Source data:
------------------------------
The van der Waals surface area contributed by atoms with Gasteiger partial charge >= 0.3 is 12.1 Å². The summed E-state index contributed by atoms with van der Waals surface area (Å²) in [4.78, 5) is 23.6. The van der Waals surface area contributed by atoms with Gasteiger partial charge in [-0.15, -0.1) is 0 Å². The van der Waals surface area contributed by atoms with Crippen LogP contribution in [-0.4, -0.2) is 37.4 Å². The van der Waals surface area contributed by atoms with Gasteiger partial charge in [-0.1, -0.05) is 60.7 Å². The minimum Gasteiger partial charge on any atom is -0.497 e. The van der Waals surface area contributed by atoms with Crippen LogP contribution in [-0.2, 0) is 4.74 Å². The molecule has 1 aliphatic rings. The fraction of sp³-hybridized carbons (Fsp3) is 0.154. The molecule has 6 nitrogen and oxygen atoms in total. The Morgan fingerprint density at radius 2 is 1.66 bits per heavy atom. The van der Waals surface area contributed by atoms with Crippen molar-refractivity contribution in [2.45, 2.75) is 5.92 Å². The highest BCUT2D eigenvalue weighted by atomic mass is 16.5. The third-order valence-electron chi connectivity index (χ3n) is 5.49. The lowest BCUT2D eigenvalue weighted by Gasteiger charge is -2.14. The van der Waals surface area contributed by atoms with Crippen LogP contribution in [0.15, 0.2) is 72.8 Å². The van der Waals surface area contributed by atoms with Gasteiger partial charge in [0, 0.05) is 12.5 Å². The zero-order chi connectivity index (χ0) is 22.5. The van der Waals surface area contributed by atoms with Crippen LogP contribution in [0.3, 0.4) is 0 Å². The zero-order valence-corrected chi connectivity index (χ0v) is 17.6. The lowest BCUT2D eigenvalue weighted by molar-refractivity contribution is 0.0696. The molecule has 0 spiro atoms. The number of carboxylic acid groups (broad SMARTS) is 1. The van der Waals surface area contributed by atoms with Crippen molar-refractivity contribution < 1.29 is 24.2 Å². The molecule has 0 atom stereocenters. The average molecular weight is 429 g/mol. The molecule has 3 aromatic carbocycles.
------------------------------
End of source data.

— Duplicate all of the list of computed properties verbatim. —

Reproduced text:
The van der Waals surface area contributed by atoms with Gasteiger partial charge >= 0.3 is 12.1 Å². The summed E-state index contributed by atoms with van der Waals surface area (Å²) in [4.78, 5) is 23.6. The van der Waals surface area contributed by atoms with Gasteiger partial charge in [-0.15, -0.1) is 0 Å². The van der Waals surface area contributed by atoms with Crippen LogP contribution in [-0.4, -0.2) is 37.4 Å². The van der Waals surface area contributed by atoms with Gasteiger partial charge in [-0.1, -0.05) is 60.7 Å². The minimum Gasteiger partial charge on any atom is -0.497 e. The van der Waals surface area contributed by atoms with Crippen LogP contribution in [-0.2, 0) is 4.74 Å². The molecule has 1 aliphatic rings. The fraction of sp³-hybridized carbons (Fsp3) is 0.154. The molecule has 6 nitrogen and oxygen atoms in total. The Morgan fingerprint density at radius 2 is 1.66 bits per heavy atom. The van der Waals surface area contributed by atoms with Crippen molar-refractivity contribution in [2.45, 2.75) is 5.92 Å². The highest BCUT2D eigenvalue weighted by atomic mass is 16.5. The third-order valence-electron chi connectivity index (χ3n) is 5.49. The lowest BCUT2D eigenvalue weighted by Gasteiger charge is -2.14. The van der Waals surface area contributed by atoms with Crippen LogP contribution in [0.15, 0.2) is 72.8 Å². The van der Waals surface area contributed by atoms with Gasteiger partial charge in [0, 0.05) is 12.5 Å². The zero-order chi connectivity index (χ0) is 22.5. The van der Waals surface area contributed by atoms with Crippen LogP contribution in [0.3, 0.4) is 0 Å². The zero-order valence-corrected chi connectivity index (χ0v) is 17.6. The lowest BCUT2D eigenvalue weighted by molar-refractivity contribution is 0.0696. The molecule has 0 spiro atoms. The number of carboxylic acid groups (broad SMARTS) is 1. The van der Waals surface area contributed by atoms with Crippen molar-refractivity contribution < 1.29 is 24.2 Å². The molecule has 0 atom stereocenters. The average molecular weight is 429 g/mol. The molecule has 3 aromatic carbocycles.